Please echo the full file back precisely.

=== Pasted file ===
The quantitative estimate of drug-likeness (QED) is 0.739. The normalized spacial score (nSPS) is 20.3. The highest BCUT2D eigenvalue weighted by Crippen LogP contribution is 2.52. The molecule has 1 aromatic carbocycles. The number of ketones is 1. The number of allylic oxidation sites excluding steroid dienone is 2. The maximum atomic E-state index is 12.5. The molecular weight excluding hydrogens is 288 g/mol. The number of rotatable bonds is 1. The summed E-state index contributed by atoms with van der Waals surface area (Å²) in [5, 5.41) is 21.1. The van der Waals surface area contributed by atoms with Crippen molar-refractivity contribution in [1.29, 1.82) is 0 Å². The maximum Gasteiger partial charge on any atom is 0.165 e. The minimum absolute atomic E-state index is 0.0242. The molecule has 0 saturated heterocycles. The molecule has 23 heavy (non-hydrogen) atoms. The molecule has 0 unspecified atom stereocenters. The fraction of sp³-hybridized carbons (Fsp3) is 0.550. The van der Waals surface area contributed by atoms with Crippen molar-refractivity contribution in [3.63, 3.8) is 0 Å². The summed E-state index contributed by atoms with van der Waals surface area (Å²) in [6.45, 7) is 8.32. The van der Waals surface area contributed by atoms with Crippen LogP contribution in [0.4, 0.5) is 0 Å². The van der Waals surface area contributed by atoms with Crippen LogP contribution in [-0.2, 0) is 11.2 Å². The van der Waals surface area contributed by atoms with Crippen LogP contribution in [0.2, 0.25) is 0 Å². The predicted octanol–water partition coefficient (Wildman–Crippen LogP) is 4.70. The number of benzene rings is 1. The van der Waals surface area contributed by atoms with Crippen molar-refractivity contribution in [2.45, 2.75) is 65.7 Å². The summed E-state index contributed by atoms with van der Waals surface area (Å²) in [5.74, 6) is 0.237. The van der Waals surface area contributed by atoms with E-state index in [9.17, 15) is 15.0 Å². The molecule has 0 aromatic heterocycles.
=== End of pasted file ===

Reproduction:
The quantitative estimate of drug-likeness (QED) is 0.739. The normalized spacial score (nSPS) is 20.3. The highest BCUT2D eigenvalue weighted by Crippen LogP contribution is 2.52. The molecule has 1 aromatic carbocycles. The number of ketones is 1. The number of allylic oxidation sites excluding steroid dienone is 2. The maximum atomic E-state index is 12.5. The molecular weight excluding hydrogens is 288 g/mol. The number of rotatable bonds is 1. The summed E-state index contributed by atoms with van der Waals surface area (Å²) in [5, 5.41) is 21.1. The van der Waals surface area contributed by atoms with Crippen molar-refractivity contribution in [1.29, 1.82) is 0 Å². The maximum Gasteiger partial charge on any atom is 0.165 e. The minimum absolute atomic E-state index is 0.0242. The molecule has 0 saturated heterocycles. The molecule has 23 heavy (non-hydrogen) atoms. The molecule has 0 unspecified atom stereocenters. The fraction of sp³-hybridized carbons (Fsp3) is 0.550. The van der Waals surface area contributed by atoms with Crippen molar-refractivity contribution in [3.63, 3.8) is 0 Å². The summed E-state index contributed by atoms with van der Waals surface area (Å²) in [6.45, 7) is 8.32. The van der Waals surface area contributed by atoms with Crippen LogP contribution in [0.4, 0.5) is 0 Å². The van der Waals surface area contributed by atoms with Crippen LogP contribution in [-0.2, 0) is 11.2 Å². The van der Waals surface area contributed by atoms with Crippen LogP contribution in [0.2, 0.25) is 0 Å². The predicted octanol–water partition coefficient (Wildman–Crippen LogP) is 4.70. The number of benzene rings is 1. The van der Waals surface area contributed by atoms with Crippen molar-refractivity contribution in [2.45, 2.75) is 65.7 Å². The summed E-state index contributed by atoms with van der Waals surface area (Å²) in [5.74, 6) is 0.237. The van der Waals surface area contributed by atoms with E-state index in [9.17, 15) is 15.0 Å². The molecule has 0 aromatic heterocycles.